A Brief Introduction to Panerai Luminor Due Watch

A Brief Introduction to Panerai Luminor Due Watch
Panerai’s brand hallmark is large watches. It’s been a go-to for oversized timepieces, which grew as a trend year back and has become a perpetual preference for some.

Though trends have shifted and the watchmaking world has turned to smaller sizes, Panerai is one of the few that holds off on going with the flow of the majority.

This year, the brand serves its patrons a surprising and remarkable gesture as it announces the new range of 38mm Luminor Due watches, which will be the smallest Panerai watches so far, maybe ever.


Release Date: 2016
Price when reviewed: US$6,000.00 – US$25,500.00

In 2016, the Panerai Luminor Due collection was launched for the first time with hand-wound 42mm and automatic 45mm options. The first Luminor watches, which were made for the military in the ‘50s, inspired the creation of the collection so much so that the case is completely based on the original.

The watches have since come out in other colours like the trendy rose gold for the case and blue background for the dial. It marks up the price depending on the value of the more appealing features, but it always reflects the beauty of the timepiece.

For Luminor Due’s latest version, which was just announced this year, the two new 38mm automatic Luminor’s will be the brand’s thinnest and smallest watches, also the cheapest and most accessible in the collection at $6,000.


  • Diameter: 38 mm
  • Height: 4.2 mm
  • Movement: OP XXXIV calibre
  • Water Resistance: 30 meters
  • Power Reserve: 3 days
  • Features: Date, small seconds
A Brief Introduction to Panerai Luminor Due Watch


One of the great qualities of Panerai’s Luminor’s is also what sets it apart from the original in the ‘50s—its ability to fit into any kind of occasion. It’s perfectly befitting right underneath the cuffs and can even look flattering on women’s wrists.

With a smaller diameter and height on the new models, the brand is bound to welcome a new set of customers who will be happy to find that the smaller watches sit on their wrists better.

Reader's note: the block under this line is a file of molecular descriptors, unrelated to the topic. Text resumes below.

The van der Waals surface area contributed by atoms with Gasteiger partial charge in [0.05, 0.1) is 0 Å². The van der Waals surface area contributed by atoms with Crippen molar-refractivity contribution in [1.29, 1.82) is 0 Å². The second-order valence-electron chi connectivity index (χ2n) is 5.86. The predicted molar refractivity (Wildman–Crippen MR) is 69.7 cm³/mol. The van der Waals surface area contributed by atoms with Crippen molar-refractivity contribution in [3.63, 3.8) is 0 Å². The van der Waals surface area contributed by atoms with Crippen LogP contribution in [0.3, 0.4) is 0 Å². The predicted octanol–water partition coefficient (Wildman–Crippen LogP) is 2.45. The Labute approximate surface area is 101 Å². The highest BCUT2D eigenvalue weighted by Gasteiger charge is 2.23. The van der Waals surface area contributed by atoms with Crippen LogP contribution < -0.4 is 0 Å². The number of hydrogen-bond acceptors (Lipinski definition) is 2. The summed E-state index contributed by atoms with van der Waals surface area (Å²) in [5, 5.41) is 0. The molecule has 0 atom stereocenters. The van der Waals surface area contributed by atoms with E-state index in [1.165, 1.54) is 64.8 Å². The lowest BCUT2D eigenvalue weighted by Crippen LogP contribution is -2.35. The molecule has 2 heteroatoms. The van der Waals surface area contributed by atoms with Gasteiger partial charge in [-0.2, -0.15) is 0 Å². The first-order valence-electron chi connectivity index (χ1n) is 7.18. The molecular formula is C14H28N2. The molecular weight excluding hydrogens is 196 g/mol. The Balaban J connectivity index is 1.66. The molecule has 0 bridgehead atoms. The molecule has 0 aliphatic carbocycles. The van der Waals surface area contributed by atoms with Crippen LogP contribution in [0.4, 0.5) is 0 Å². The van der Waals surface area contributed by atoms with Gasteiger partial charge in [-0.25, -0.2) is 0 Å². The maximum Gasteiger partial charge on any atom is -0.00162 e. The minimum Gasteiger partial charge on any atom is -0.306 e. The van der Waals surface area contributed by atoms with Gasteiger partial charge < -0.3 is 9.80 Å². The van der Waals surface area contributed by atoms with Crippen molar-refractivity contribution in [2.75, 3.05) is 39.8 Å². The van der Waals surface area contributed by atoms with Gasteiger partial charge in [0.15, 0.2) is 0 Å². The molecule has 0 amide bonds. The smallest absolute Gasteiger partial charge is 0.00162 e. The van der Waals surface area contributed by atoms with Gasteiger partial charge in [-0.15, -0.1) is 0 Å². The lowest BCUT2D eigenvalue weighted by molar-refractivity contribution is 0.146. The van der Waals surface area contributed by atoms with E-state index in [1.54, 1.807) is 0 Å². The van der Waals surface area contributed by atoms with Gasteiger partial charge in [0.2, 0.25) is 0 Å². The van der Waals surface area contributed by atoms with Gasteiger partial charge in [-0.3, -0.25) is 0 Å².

The movement used for Luminor Due watches is what people call a “group movement”. This means it’s widely used by different brands under the Richemont Group for their iconic watches. It’s already tried and tested to be successful working in most luxury watches that are in the market today.

For the Luminor Due models, the movement is modified to match the watch’s requirements, allowing features like the three-day power reserve and the small seconds to be included on the left-hand side of the dial.


The new 38mm Luminor’s are celebrated for their unique standpoint when it comes to being a Panerai watch. It’s their smallest watch yet, which means it could generate a more massive appeal, but while the size is used to get people’s attention, a huge compromise sits underneath the surface.

Panerai lists the watch as having a -3-bar water resistance, which protects it only until 30 meters underwater. In so doing, the brand sacrificed the loss of its signature feature of having a water resistance of at least 100 meters.

While this doesn’t affect customers who only intend to use the watch for casual events, it’s still an impressive feature that could’ve increased the value of the watches and should have been prioritized as per other Panerai watches.

Along with the decreased diameter, the straps were also made shorter than normal. It seems reasonable considering the proportions but it also limits the men who would want to get the watch if it doesn’t fit around their wrist.

There’s the option to replace the straps but that’s one thing the band could’ve made the customer do without.